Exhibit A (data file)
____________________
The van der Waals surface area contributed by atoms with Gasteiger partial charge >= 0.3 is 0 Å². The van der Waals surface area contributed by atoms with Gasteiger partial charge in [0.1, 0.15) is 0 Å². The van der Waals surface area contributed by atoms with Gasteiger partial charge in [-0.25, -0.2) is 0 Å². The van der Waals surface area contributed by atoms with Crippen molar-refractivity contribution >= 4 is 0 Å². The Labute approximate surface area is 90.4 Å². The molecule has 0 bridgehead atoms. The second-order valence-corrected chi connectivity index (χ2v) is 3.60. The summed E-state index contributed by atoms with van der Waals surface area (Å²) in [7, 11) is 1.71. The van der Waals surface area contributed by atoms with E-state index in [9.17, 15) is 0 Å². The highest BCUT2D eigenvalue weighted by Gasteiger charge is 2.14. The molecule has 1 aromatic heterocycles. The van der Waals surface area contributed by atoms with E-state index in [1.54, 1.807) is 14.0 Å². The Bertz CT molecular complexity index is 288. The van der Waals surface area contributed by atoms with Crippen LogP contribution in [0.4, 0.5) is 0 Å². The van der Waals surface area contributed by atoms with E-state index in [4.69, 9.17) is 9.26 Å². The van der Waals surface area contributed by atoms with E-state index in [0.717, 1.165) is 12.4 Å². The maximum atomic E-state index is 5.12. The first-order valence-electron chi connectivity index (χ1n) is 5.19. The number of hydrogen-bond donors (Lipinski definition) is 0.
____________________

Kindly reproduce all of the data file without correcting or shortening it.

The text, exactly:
The van der Waals surface area contributed by atoms with Gasteiger partial charge >= 0.3 is 0 Å². The van der Waals surface area contributed by atoms with Gasteiger partial charge in [0.1, 0.15) is 0 Å². The van der Waals surface area contributed by atoms with Gasteiger partial charge in [-0.25, -0.2) is 0 Å². The van der Waals surface area contributed by atoms with Crippen molar-refractivity contribution >= 4 is 0 Å². The Labute approximate surface area is 90.4 Å². The molecule has 0 bridgehead atoms. The second-order valence-corrected chi connectivity index (χ2v) is 3.60. The summed E-state index contributed by atoms with van der Waals surface area (Å²) in [7, 11) is 1.71. The van der Waals surface area contributed by atoms with E-state index in [9.17, 15) is 0 Å². The highest BCUT2D eigenvalue weighted by Gasteiger charge is 2.14. The molecule has 1 aromatic heterocycles. The van der Waals surface area contributed by atoms with E-state index in [1.54, 1.807) is 14.0 Å². The Bertz CT molecular complexity index is 288. The van der Waals surface area contributed by atoms with Crippen LogP contribution in [0.4, 0.5) is 0 Å². The van der Waals surface area contributed by atoms with E-state index in [4.69, 9.17) is 9.26 Å². The van der Waals surface area contributed by atoms with E-state index in [0.717, 1.165) is 12.4 Å². The maximum atomic E-state index is 5.12. The first-order valence-electron chi connectivity index (χ1n) is 5.19. The number of hydrogen-bond donors (Lipinski definition) is 0.